By Erin McKenzie-Brahms, Itero Group Partner and CEO

As an Asian American, May is very important to me and my family. To celebrate Asian American and Pacific Islander Heritage Month, I am honoring my Chinese grandfather, Lee Ying Moy, who served in the Army during WWII as a cannoneer in the 531st Field Artillery Battalion, as well as paying tribute to the generations of Asian Americans and Pacific Islanders who have enriched and contributed to America’s history, culture, and achievements.

In 1927, my grandfather immigrated from Guangdong, China (today know as Canton) to the United States. He was 12 years old, and he was by himself.  As a male, it was his duty to help support his parents and grandparents, who stayed in China – he was sent to the US to find employment and send money back to them.  He traveled as a third-class passenger on a ship called the SS Thomas Jefferson. Third-class accommodations were on the bottom of the ship, and he slept on the top bunk of bunk beds stacked three high. He was allowed to spend time each day on the deck but had to go back into his room by evening.  The ship made stops in Tokyo, the Philippines, and eventually docked in Seattle, WA after 28 days at sea.

In Seattle, he had to take a physical examination and endured hours of questioning by an interpreter because he did not speak English.  He then spent more than a month in a detention center, which was like a jail, where he was asked the same questions repeatedly as a provision of The Chinese Exclusion Act (1882), which was the first significant law that forbid a specific minority group from immigrating to the U.S.

After he was released from the detention center, he took a train from Seattle across the country to Washington, D.C.  The trip took four days and four nights.  He lived in Old Chinatown (which was then at the corner of 3rd St. and Pennsylvania Ave.)  Several years later the government decided to widen Pennsylvania Avenue and moved the residents to H Street.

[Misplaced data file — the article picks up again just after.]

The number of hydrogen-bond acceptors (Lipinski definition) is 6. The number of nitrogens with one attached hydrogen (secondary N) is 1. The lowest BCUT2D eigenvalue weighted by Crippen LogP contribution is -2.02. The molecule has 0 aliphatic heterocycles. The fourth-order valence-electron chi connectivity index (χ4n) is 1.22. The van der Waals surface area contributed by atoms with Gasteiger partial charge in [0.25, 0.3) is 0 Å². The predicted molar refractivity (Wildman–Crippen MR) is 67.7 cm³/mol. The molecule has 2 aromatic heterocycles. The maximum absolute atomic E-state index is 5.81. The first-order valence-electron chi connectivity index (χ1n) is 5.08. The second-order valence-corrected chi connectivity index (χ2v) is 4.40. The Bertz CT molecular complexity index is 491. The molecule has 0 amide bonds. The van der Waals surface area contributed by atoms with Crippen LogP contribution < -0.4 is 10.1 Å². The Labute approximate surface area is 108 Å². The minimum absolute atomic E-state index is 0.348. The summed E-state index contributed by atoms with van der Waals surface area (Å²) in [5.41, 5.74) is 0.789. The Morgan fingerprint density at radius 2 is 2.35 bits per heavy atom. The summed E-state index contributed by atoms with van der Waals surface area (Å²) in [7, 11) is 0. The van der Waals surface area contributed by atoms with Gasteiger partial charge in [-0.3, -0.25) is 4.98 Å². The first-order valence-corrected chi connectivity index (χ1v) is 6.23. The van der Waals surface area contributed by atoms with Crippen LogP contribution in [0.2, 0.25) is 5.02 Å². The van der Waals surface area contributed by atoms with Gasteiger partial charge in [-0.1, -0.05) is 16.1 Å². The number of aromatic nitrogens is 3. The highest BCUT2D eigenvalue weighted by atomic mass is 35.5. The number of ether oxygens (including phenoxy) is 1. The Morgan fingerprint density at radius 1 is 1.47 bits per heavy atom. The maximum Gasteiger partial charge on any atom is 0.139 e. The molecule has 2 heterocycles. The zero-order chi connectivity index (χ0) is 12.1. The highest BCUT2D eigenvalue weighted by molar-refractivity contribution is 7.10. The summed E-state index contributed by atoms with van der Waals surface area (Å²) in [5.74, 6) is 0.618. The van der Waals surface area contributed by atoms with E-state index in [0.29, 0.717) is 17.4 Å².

My grandfather’s first job was at a laundry mat.  He worked Monday through Friday from 4-10 pm, all day Saturday, and Sunday from 8am-12pm.  He earned seven dollars per week, plus room and board.  He also attended the Gales School, which was a school for foreign-speaking students.

He quit school when he was 15 years old to work at the laundry mat full-time to support himself and his family in China. He worked there for three years and then got a job in a Chinese restaurant (The Canton Restaurant on 14th St and Pennsylvania Ave).  Most days, he would peel potatoes and onions and wash dishes.  Occasionally, when the restaurant was short staffed, he would be allowed to wait on a customer. When the manager saw he could handle the job, he was promoted to a waiter.

In 1942, my grandfather was drafted into the United States Army.  He was trained at Camp Lee, near Richmond, VA, and from there went to Fort Bragg, NC.  He was eventually stationed in the Philippines and Okinawa, Japan, where he served as a cannoneer in combat in the 531st Field Artillery Battalion.  He was honorably discharged from the Army in 1946.

Later that same year he met his wife-to-be, Mae Fong Woo. They were married August 4, 1946, in Washington, D.C.  Together they had three daughters and six grandchildren (including me).  My grandfather continued to work as a server in China Doll Restaurant, in Chinatown, until he retired at age 62.  He passed away on September 11, 2001, from natural causes. I continue to be proud of my grandfather and all the sacrifices he made for his family and for the United States, the country he loved so much!

My grandfather is one of many Asian Americans who have had a significant impact on US History – from fighting in WWII to building the 7,000 miles of Transcontinental Railroad between California and Utah. During that time, thousands of Chinese laborers, many as young as 12, took on some of the most dangerous and difficult work, with hundreds dying from explosions, landslides, and construction accidents. While many of the circumstances, influence, and achievements of Asian Americans throughout history go unrecognized, I work as hard as I can to make sure the toil of my ancestors is recognized, the diversity of Asian culture is celebrated, and – most importantly – all cultures and the diverse perspectives they represent are respected.